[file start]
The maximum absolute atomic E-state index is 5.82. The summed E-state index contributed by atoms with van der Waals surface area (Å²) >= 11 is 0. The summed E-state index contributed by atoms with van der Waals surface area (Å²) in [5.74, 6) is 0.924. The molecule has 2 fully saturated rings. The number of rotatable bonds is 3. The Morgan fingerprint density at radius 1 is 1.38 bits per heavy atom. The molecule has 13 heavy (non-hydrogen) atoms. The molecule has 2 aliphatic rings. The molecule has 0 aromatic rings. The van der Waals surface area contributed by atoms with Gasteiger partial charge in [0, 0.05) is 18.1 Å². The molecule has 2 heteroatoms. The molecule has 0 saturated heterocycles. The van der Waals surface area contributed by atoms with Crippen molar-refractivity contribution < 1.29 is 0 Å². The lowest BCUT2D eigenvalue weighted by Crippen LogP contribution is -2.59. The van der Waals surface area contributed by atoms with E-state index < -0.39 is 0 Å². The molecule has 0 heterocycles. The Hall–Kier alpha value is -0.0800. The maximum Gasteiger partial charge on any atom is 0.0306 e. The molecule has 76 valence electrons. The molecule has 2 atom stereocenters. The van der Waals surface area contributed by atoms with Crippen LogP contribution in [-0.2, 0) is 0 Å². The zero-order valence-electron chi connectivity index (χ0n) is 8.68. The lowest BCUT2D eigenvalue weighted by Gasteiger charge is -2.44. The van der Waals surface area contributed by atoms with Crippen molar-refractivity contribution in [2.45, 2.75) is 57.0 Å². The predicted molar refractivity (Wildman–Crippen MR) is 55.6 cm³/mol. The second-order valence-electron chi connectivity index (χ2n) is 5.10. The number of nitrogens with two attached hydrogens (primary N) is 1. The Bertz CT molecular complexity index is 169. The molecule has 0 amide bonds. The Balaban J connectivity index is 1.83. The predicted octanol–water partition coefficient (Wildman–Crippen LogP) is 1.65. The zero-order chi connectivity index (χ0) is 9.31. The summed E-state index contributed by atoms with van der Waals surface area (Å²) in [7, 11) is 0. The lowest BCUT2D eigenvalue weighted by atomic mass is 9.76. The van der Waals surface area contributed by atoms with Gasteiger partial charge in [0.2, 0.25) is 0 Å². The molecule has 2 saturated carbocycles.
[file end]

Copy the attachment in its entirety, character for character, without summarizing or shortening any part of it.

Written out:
The maximum absolute atomic E-state index is 5.82. The summed E-state index contributed by atoms with van der Waals surface area (Å²) >= 11 is 0. The summed E-state index contributed by atoms with van der Waals surface area (Å²) in [5.74, 6) is 0.924. The molecule has 2 fully saturated rings. The number of rotatable bonds is 3. The Morgan fingerprint density at radius 1 is 1.38 bits per heavy atom. The molecule has 13 heavy (non-hydrogen) atoms. The molecule has 2 aliphatic rings. The molecule has 0 aromatic rings. The van der Waals surface area contributed by atoms with Gasteiger partial charge in [0, 0.05) is 18.1 Å². The molecule has 2 heteroatoms. The molecule has 0 saturated heterocycles. The van der Waals surface area contributed by atoms with Crippen molar-refractivity contribution < 1.29 is 0 Å². The lowest BCUT2D eigenvalue weighted by Crippen LogP contribution is -2.59. The van der Waals surface area contributed by atoms with E-state index < -0.39 is 0 Å². The molecule has 0 heterocycles. The Hall–Kier alpha value is -0.0800. The maximum Gasteiger partial charge on any atom is 0.0306 e. The molecule has 76 valence electrons. The molecule has 2 atom stereocenters. The van der Waals surface area contributed by atoms with Crippen LogP contribution in [-0.2, 0) is 0 Å². The zero-order valence-electron chi connectivity index (χ0n) is 8.68. The lowest BCUT2D eigenvalue weighted by Gasteiger charge is -2.44. The van der Waals surface area contributed by atoms with Crippen molar-refractivity contribution in [2.45, 2.75) is 57.0 Å². The predicted molar refractivity (Wildman–Crippen MR) is 55.6 cm³/mol. The second-order valence-electron chi connectivity index (χ2n) is 5.10. The number of nitrogens with two attached hydrogens (primary N) is 1. The Bertz CT molecular complexity index is 169. The molecule has 0 amide bonds. The Balaban J connectivity index is 1.83. The predicted octanol–water partition coefficient (Wildman–Crippen LogP) is 1.65. The zero-order chi connectivity index (χ0) is 9.31. The summed E-state index contributed by atoms with van der Waals surface area (Å²) in [7, 11) is 0. The lowest BCUT2D eigenvalue weighted by atomic mass is 9.76. The van der Waals surface area contributed by atoms with Gasteiger partial charge in [0.2, 0.25) is 0 Å². The molecule has 2 saturated carbocycles.